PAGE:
MYSTERIOUS BLOD CLOTS

United Press International reports some disturbing news from Iraq:

Unexplained blood clots are among the reasons a number of U.S. soldiers in Operation Iraqi Freedom have died from sudden illnesses, an investigation by United Press International has found.

In addition to NBC News Correspondent David Bloom, who died in April of a blood clot in his lung after collapsing south of Baghdad, the Pentagon has told families that blood clots caused two soldiers to collapse and die. At least eight other soldiers have also collapsed and died from what the military has described as non-combat-related causes.

A disturbing parallel has also surfaced: soldiers becoming ill or dying from similar ailments in the United States. In some cases, the soldiers, their families and civilian doctors blame vaccines given to them by the military, particularly the anthrax or smallpox shots.

Some of the soldiers who died suddenly had complained about symptoms suffered by Bloom — including pain in the legs that could indicate problems with blood clots.

“If there is a significant number of deaths of this type, it would make you wonder what was going on,” said Rose Hobby, whose brother-in-law, Army Spc. William Jeffries, died of a massive lung blood clot and swelling of his pancreas on March 31 after being evacuated from Kuwait.

Most bizarre.

FILED UNDER: Iraq War
James Joyner
About James Joyner
James Joyner is Professor and Department Head of Security Studies at Marine Corps University's Command and Staff College and a nonresident senior fellow at the Scowcroft Center for Strategy and Security at the Atlantic Council. He's a former Army officer and Desert Storm vet. Views expressed here are his own. Follow James on Twitter @DrJJoyner.

Comments

  1. Anonymous says:

    Well, the questions that come to my mind are:

    – What is the prevalence of this condition on a similar population, i.e. the same number of people (mostly men) in the same age groups that

    a) Are deployed in the military in non-Iraq areas (Korea, Europe, Japan, etc.)

    b) Are not in the military at all (i.e. U.S. population)

    – If it is different (my impression is that it is higher with the Iraqi deployed people, but I really don’t know), what is different about this population. Everything from vaccines (are they different from the ones given to people stationed at the DMZ?) to different foods, to anything strange these people passed through (did these guys go by any former “labs” with stuff maybe still hanging around).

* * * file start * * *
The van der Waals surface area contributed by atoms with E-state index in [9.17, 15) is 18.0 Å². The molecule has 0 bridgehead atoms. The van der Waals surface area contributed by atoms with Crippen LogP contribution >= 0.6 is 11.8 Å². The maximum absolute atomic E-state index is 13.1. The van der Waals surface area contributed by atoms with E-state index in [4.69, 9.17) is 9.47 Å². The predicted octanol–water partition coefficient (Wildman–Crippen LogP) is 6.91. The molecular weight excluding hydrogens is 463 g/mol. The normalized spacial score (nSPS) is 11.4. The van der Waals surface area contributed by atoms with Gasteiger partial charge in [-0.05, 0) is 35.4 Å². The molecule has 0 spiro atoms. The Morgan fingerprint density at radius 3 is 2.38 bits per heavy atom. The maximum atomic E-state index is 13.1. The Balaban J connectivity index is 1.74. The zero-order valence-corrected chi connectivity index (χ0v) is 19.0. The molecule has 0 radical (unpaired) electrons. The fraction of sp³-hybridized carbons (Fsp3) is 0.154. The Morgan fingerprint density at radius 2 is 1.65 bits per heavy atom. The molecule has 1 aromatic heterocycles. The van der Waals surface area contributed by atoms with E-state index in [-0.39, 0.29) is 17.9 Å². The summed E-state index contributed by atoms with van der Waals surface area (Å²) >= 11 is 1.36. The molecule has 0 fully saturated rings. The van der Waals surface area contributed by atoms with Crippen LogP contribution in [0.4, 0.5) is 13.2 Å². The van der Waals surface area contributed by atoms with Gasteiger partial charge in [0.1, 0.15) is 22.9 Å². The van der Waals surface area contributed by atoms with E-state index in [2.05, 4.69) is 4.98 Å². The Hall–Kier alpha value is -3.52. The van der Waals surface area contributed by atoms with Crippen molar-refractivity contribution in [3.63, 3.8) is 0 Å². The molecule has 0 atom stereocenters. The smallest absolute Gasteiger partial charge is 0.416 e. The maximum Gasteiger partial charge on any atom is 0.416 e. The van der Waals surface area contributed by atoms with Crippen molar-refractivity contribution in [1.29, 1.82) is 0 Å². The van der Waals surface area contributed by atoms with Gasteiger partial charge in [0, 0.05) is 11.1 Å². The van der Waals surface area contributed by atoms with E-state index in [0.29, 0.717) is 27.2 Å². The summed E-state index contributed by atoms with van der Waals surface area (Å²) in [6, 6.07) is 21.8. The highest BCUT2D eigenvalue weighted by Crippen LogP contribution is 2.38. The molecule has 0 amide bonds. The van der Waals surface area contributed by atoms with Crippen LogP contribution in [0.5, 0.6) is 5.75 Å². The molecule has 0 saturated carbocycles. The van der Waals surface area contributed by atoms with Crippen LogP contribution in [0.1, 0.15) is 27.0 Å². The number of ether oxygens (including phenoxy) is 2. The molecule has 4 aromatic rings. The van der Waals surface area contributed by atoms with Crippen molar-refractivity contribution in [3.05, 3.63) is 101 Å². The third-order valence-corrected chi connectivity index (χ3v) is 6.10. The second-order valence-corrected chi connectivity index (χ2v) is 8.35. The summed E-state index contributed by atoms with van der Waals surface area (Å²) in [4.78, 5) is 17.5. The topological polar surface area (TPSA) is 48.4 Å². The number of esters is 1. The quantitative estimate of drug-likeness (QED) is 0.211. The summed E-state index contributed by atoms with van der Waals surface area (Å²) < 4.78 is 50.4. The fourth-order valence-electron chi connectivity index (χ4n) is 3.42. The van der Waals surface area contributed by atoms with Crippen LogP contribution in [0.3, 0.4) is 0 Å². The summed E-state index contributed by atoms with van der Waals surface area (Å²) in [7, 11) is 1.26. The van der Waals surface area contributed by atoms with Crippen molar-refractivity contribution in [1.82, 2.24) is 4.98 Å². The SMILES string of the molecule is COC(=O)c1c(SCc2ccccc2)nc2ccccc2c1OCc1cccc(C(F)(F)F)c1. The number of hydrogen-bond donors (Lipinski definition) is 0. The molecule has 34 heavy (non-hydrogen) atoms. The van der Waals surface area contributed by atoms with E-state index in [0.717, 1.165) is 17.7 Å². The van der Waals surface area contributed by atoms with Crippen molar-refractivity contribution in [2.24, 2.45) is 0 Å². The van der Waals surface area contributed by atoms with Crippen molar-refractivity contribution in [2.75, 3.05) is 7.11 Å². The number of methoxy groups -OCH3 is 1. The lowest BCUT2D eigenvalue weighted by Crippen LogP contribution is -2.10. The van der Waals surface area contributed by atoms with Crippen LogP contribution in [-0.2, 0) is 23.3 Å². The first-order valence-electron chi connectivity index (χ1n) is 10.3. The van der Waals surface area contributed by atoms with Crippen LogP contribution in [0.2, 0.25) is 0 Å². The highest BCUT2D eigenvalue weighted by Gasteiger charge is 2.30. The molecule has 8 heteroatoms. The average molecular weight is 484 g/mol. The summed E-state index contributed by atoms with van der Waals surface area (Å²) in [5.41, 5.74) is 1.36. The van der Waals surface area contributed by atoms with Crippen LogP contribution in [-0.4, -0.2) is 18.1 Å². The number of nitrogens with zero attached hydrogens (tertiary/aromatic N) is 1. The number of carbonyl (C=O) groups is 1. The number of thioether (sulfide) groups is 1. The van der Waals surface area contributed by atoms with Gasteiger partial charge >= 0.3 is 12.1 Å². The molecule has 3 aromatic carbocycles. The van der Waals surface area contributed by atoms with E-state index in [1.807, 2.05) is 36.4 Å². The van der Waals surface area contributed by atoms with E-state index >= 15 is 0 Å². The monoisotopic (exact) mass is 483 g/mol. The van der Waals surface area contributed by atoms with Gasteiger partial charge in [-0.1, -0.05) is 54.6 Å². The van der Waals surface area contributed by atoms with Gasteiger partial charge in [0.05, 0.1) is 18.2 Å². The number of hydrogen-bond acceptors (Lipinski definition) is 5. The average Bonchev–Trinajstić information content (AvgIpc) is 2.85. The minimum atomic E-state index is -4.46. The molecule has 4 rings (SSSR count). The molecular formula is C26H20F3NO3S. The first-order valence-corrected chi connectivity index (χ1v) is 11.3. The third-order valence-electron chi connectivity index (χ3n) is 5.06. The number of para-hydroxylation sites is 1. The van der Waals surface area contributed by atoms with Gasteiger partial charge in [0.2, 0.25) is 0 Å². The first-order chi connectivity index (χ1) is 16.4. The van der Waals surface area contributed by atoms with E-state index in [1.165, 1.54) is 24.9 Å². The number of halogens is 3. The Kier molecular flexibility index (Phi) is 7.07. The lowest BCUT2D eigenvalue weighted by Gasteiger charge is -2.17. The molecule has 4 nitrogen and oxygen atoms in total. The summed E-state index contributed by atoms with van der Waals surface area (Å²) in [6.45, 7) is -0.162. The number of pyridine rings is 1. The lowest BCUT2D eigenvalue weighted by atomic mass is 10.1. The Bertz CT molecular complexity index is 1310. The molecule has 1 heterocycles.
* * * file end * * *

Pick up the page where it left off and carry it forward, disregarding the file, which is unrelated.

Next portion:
Bascially some scientific investigation…

  2. James Joyner says:

    Sure. The piece itself asks some of those questions but gives no conclusive answers. As a Gulf War I vet, I’m still unconvinced that there is a Gulf War Syndrome. But it’s an interesting phenomenon, anyway.

  3. 42nd SSD says:

    These sorts of things tend to get magnified out of all reality, thanks to the news-hungry media.

    For example, there was this recent flap over whether the smallpox vaccine was causing heart issues in adults. A study of millions of adults in NY City vaccinated with very similar (if not identical) vaccine in the late 1940s showed no increase in heart-related issues–or any other side-effects for that matter, making the smallpox vaccine one of the safest known. Further, none of the doctors who used to administer it in the 60s and 70s reported any issues with their patients. This makes it extremely unlikely there are any major issues with the vaccine, even in today’s paranoid environment.

    Similar issues exist with “Gulf War Syndrome”. The symptoms are so vague and indefinite that almost anyone could be diagnosed with it. Another recent study showed that some doctors were willing to diagnose people who hadn’t been in the Gulf War at all with GWS, indicating there are likely to be plenty of false positives.

    That’s not to say there isn’t some weird syndrome with the blood clot stuff, but it’s pretty unlikely; we’ll just have to wait until some real data comes in. I’m just hoping this also doesn’t get blown all out of proportion.

  4. Jane Galt says:

    The reporter who died got the clot in a perfectly ordinary way: sitting in a confined space (the back of a truck) for a very long time. He then ignored suggestions he might want to get his unexplained leg pain looked at, as people traveling crammed in the backs of trucks were at risk for clots. I think this is a non-story. There are 146,000 troops in Iraq. 10 collapsing and dying is likely about par for the course, given rough conditions.